New Invercargill MP Penny Simmonds came up with the zero-fees model for Southland Polytechnic while in the shower.
Simmonds, who was chief executive at the polytechnic for 23 years, shared the anecdote in her maiden speech in Parliament this evening.
"I did after all, at that time, have a very young family of three daughters and uninterrupted time to think and plan was a rarity," she said of her shower epiphany.
The imposition of Wellington's will on the future of the south is what brought new Invercargill MP Penny Simmonds to Parliament.
At stake are the futures of the Tiwai aluminium smelter, farming and tourism, and what is now called the Southern Institute of Technology (SIT).
"I loved my work at the SIT ... However, the foundation industries of our southern community are coming to critical junctions, where decisions will be made that will impact on several generations of Southerners.
"And I want to be part of that decision-making, not just subjected to them."
Simmonds grew up on a farm in Riversdale in Northern Southland, where she learned a sense of fairness and looking out for others from her father.
"My father was the oldest of five siblings and when his own father died at a young age, my father, at the age of only 14, became the family breadwinner. This experience, and the kindness shown to him and opportunities given to him by many people in the Northern Southland rural communities, shaped the values of his and our lives."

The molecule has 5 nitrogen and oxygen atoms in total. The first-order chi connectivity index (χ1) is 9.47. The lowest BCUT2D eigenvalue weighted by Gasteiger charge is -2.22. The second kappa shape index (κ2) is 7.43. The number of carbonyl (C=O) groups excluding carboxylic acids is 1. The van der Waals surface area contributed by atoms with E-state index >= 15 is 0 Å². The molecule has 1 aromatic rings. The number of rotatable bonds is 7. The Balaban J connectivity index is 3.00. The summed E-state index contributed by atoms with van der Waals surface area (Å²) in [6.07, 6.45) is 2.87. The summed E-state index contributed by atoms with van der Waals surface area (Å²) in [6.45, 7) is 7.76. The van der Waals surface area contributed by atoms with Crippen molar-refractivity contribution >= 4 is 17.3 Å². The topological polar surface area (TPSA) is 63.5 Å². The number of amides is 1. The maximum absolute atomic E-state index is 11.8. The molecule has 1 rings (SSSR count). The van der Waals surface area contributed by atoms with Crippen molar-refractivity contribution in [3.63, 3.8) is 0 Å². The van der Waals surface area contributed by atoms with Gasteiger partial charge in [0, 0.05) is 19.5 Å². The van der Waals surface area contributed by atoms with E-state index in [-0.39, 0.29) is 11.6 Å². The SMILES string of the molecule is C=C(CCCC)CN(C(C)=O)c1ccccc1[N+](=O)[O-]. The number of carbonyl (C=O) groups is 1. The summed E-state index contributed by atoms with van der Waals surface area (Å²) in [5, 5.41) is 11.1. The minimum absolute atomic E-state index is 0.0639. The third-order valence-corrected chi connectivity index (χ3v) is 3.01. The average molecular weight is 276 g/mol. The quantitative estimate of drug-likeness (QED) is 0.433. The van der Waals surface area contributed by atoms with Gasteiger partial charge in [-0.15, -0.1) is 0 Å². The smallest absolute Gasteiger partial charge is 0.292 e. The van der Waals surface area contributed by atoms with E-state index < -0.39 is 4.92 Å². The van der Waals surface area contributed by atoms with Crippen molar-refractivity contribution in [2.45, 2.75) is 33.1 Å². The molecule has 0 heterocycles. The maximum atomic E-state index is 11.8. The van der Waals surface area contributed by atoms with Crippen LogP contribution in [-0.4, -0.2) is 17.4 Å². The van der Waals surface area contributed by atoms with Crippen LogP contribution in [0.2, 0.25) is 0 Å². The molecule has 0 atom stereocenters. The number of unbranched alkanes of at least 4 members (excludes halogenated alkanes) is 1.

Her mother's sisters played hockey for New Zealand, two of them captaining the New Zealand team.
"My father, and indeed most of the male in-laws in our extended family had to quickly adapt to being regularly thrashed at tennis, golf, bowls or any other sport they might have the misfortune to compete against their wives in."
Her positions at SIT and with various community organisations enabled her to support industries and communities of the south.
"At times my parochialism and intransient attitude to changes imposed from Wellington may have been interpreted as disruptive and even cantankerous, but I learnt many years ago how important it is to push back against 'Wellington knows best'."
As well as SIT losing its autonomy in the Government's vocational education reforms, Simmonds spoke of the thousands of Tiwai jobs on the line and the "economic bedrock of Invercargill and Southland's wealth" that is farming.
"Decisions must be driven by Southlanders to ensure the benefits stay in the south. The decisions must also be pragmatic, science, technology and engineering-based, not reacting to emotive soundbites from people who don't understand either economics or science.
"I come as a passionate Southlander who will not stand by and allow the place that I proudly call my home to be adversely impacted upon by poor political decisions."